Unfortunately, the actual test subject of the Morrison Outdoors Little Mo 40 baby sleeping bag cannot express her opinion more detailed than: “Hey!” and “No!” which makes for a rather short, and perhaps ambiguous review. But I do dare to say that she seems happy in the sleeping bag, which we have mostly used for hour long naps in nature, both during hikes and in everyday life. MK had just turned one year when we started using it in mid-September and was thus already a toddler, but it is designed to be used safely for babies as young as six months. We have noticed that MK tends to fall asleep very quickly in the Little Mo 40 (always a plus!), so we assume that she feels safe, warm and snug in it. The coldest temperature she has been sleeping in it until now was around 7 ⁰C (45 ⁰F), and she seemed comfortable in it.
There is, however, a detail about the sleeping bag which makes me question using it at much lower temperatures, at least as my daughter get bigger: The big stitched baffles. The synthetic insulation is distributed in large oblong parallelogram-shaped pockets as the inner and outer layers of the sleeping bag are stitched directly together. The problem with this type of construction versus the more rare (and expensive) baffle-box construction is that it creates cold spots along the stitches as the insulation tends to gather along the middle line, with little or no insulation along the stitches. I’m not so worried about cold spots from the chest down as the foot box is roomy enough to create one big warm pocket, but more in the narrow areas like the sleeves and around the neck. As an adult you can actually feel it when you put your hand through a sleeve on the Little Mo 40: In some areas the insulation is thick, and almost bundled up while there in other places is next to no insulation between the inner and outer layer.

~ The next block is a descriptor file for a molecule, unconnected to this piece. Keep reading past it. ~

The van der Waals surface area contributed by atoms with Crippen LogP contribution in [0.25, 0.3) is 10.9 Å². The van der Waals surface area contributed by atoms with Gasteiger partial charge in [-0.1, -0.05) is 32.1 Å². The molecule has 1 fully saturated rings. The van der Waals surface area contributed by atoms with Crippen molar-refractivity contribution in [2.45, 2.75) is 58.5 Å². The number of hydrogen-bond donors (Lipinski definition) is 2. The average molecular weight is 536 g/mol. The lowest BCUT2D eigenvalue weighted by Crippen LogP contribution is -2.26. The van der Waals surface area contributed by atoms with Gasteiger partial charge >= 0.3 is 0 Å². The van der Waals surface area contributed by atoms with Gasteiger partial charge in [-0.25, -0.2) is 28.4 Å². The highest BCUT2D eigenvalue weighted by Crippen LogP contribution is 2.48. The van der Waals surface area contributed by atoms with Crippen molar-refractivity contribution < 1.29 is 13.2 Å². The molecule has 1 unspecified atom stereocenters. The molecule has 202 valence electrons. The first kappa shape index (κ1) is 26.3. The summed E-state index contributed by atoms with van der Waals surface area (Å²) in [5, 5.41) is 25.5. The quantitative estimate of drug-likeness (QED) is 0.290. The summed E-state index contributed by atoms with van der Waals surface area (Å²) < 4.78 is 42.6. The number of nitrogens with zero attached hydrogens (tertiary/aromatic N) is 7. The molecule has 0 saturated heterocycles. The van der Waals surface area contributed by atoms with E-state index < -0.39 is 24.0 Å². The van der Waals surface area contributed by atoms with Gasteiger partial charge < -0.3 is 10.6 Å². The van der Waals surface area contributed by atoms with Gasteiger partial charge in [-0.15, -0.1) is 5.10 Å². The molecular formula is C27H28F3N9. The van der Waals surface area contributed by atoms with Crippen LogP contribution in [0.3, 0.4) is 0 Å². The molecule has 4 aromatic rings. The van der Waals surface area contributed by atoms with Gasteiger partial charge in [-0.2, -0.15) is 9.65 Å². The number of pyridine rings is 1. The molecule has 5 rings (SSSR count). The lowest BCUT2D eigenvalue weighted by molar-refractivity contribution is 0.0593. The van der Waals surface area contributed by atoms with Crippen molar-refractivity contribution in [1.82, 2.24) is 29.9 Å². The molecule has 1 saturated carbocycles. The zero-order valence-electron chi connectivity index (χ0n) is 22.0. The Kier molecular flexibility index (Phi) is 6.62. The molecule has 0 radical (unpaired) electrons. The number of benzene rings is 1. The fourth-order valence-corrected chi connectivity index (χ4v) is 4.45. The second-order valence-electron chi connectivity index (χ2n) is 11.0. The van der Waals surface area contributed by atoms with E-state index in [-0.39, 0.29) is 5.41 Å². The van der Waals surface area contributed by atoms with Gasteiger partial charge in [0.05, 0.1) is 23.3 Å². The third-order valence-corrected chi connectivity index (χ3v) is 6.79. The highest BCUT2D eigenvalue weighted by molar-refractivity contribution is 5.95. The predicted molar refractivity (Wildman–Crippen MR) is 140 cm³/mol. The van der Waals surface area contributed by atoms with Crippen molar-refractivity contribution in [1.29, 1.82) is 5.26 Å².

I think the problem is that the baffles are simply too big from the chest up to ensure an even distribution of insulation. A lot of insulated jackets have much smaller baffles (e.g. the Dark Peak Nessh, CimAlp PrimaLoft and Isobaa insulated jackets) to distribute insulation evenly, and if you think about it, the Morrison Outdoor sleeping bags are actually hybrids between insulated jackets and sleeping bags. It would thus be a big improvement if the baffles would be reduced in size, at least on the sleeves and in the neck area. For now, I will pay extra attention when MK is sleeping at lower temperatures, and check if she literally has cold spots on her arms and chest when I take her out of the sleeping bag – especially as she grows bigger and her arms will fill out the sleeves more.
Washing and Drying
The Morrison Outdoors Little Mo 40 can be machine-washed cold without bleach or fabric softeners. It should be tumble-dried at a low temperature with two tennis balls, but I can reveal that we have also just air-dried it once, which went surprisingly fast and the insulation as evenly distributed as before.
The Morrison Outdoors sleeping bags for children are a great investment for those who camp out with their little ones regularly. The Little Mo 40 which we tested is full of practical details which will help to make your child to sleep comfortably, as you can regulate the temperature with the inverted zipper as well as change a diaper fast and fuss-free while the little one is warm and snug. My only reservation is the size of the baffles, which I think is too big to ensure an even distribution of the insulation around the arms and chest.
If you have any questions about this product, drop me a line in the comments below.